I started this thread with what I consider to be over-zealous aeration by a beginning hobbyist. My advice applies to that situation.
 

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I'm so glad to see this discussion. I have only fairly recently begun (again) using co2, & found, then lost, a very scientific explanation of why aeration (done correctly) actually helps with co2 dispersion in the water. Unfortunately, I never finished the article before losing it, but will try to find it again & post back. I'm still in the experimental stage of using co2, still with a diy citric acid/bkng soda generator, but want to learn more before investing in a better system. So far it's been fun to watch the plants thriving so much better. When I did it last, several years ago, I did it in a plant-only tank & used the sugar/yeast formula for the generator, & had zero problems. This time it hasn't gone so smoothly, but after a few months I think I've got it figured out better. Anyway, I will post if/when I find that article again. Best to all here.
 

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I'm having to reevaluate what to do next with my apistogramma walstad tank as it enters the half-year mark. I was so worried about setting up my system in time for the arrival of some mail-ordered fish that I feel as though I may have over-done it in terms of emergent plants with the "aerial advantage". Today when I look at them, my lucky bamboo and pothos are dark green and ascendant while my rooted dwarf sag look a bit exhausted. Hair algae has also begun to appear in earnest.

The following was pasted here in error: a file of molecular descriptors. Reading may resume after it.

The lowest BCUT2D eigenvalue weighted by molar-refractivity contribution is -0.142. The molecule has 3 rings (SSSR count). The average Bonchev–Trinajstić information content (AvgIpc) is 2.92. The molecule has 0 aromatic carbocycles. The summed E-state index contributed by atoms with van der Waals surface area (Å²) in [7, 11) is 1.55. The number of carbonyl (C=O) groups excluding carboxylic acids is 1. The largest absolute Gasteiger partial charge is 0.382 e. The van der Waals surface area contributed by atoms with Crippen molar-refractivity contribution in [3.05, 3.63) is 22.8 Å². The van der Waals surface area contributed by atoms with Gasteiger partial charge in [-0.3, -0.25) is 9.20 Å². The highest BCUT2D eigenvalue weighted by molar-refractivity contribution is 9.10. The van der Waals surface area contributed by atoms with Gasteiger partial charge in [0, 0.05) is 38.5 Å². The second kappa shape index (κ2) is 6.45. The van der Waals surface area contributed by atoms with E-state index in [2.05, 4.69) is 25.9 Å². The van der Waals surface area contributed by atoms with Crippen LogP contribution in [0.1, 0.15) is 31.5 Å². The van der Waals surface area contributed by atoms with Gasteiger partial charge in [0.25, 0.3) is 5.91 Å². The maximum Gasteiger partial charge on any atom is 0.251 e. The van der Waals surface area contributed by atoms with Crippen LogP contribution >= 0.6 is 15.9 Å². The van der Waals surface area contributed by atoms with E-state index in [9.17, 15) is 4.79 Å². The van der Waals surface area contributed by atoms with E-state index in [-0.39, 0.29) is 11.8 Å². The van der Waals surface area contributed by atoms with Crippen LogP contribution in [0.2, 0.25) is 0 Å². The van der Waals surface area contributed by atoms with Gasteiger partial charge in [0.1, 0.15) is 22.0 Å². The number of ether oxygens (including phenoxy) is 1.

I'm wondering whether it's time to start removing some of the terrestrial plants to the extent that they may be starving my chief only oxygenators of nutrients?

OR, should I just add more fish?
 

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Water in equilibrium with air contains about 0.5 mg/l CO2 at room temperature [Textbook reference: RG Wetzel (Limnology, 3rd Edition, p. 188)]. Global warming has increased air CO2 from 360 ppm (year 2000) to about 410 ppm (2020), which is a 14% increase. So you could say that water CO2 in equilibrium with air has increased 14% now to 0.7 mg/l.

Decomposition by bacteria and respiration by fish can bring CO2 levels up above the measly 0.7 mg/l from the air input. I have measured 2-10 mg/l CO2 in my tanks due to these natural processes (my book, p.179). Air-water mixing will hasten the removal of this precious CO2 to bring level down to 0.7 mg/.
I think 0.5 mg/l CO2 is for outdoor equilibrium. Indoor CO2 is higher than outdoor, more so in winter months, better insulated home, gas heat and stove homes.

Are your 2-10 mg/l CO2 measurements based on pre photo period. In my window sill planted bowls, equilibrium CO2 is stripped to < 0.5 mg/l by photosynthesis under direct sunlight, so aeration to replenish CO2 helps.